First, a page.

By John E. Carey
October 8, 2008
First we salute Christopher Columbus, a wise mariner and colonizer. Mostly we think of him as a great navigator but let’s not forget that he also had to raise his own money for his adventures by “pitching” his plans around Europe. On May 1, 1486, Columbus laid out his plans before Queen Isabella, of Spain, who funded the project. Columbus then built, manned and supplied a three ship unit.
Portrait by Alejo Fernández, painted between 1505 and 1536. Photo by historian Manuel Rosa.
Christopher Columbus faced immense challenges. His critics said the earth was flat and he would fall off. Few people had any idea how large the earth was or the distances between unexplored places. And finally, Chistopher Columbus had no accurate timepiece. Estimating longitude depends on accurate time measurement. No reliable chronometer existed in the 14th and 15th centuries. Time was kept on board ship by the use of sand filled hour glasses which had to be watched and turned hourly.
As a former Naval Officer who had to raise money, give some “pitches” and navigate in my own life, at sea and ashore, I have the deepest admiration for Christopher Columbus and his tenacity.
Pretty cool guy.
Notes from the shop
My wife and I run a small business — but she does all the work. I admit it!
I try to sit quietly at the computer doing research and cranking out newspaper articles.
And I also tell stories to people purely for the entertainment and fellowship (and I don’t mean just men: no offense intended to the women out there!).
Today I told stories about Columbus.
One customer today was born in Bolivia and I told him he might not be here if not for Chris Columbus. I told him he has two ties to Columbus: his life in the Americas and his Spanish language. The Bolivian man was impressed that Columbus found this land but he also convinced a Spanish Queen to fund the quest!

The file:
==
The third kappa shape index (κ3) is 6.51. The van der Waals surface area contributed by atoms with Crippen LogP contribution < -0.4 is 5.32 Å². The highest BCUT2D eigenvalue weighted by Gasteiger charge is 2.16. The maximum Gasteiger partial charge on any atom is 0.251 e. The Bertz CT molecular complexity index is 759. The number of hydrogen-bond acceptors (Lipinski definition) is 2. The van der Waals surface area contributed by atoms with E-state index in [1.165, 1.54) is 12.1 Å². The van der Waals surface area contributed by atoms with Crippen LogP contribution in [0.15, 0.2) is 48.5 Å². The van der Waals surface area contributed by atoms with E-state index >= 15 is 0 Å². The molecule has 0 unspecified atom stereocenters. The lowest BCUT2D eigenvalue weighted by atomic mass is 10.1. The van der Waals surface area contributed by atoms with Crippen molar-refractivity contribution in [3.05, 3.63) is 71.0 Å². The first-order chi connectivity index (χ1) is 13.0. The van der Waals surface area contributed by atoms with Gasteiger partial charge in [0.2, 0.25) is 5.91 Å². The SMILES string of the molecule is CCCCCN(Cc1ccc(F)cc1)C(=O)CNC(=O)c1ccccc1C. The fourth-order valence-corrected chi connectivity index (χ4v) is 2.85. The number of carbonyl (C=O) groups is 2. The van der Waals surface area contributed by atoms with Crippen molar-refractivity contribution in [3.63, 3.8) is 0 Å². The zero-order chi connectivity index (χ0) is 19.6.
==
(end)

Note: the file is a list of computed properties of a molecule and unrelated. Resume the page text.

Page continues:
Another customer, who is a 49 year old mailman who walks five miles every day, was born in Brazil. He thought Columbus did an incredible job at navigation and said, “Whenever I get a new route I need a map. Columbus followed the stars and his dream.”
A woman born in Thailand added that the key to life is hope, your dream and determination. She thought Columbus would say that if he lived today.
Like a lot of Asian-Americans she spent time at sea as a refugee.
One customer, named Shaka, told me he is named for the greatest warrior of all time: Shaka who united the Zulu nation in Africa. He said Shaka is viewed and respected for his military adeptness like Attila the Hun or Alexander the Great. He said that Columbus was just as important as Shaka and maybe more so because Columbus had no idea what he would find or quite how he would find it. In fact, Columbus was searching for India (that is why Native Americans have been referred to as “Indians”).
I told two day laborers born in Guatamala that Columbus probably landed closer to what is today Guatamala than say New York! Their response: “We don’t know much because all we do is work.”
All we do is work: a common thread among many of first generation American immigrants.
Finally, my own wife escaped Vietnam with the “Boat People” after the fall of Saigon in 1975. She has no love of the sea’s vastness and perils.
About Columbus she said, “Don’t even think about it. He has to make that trip without me in the crew.”
Read more about Columbus: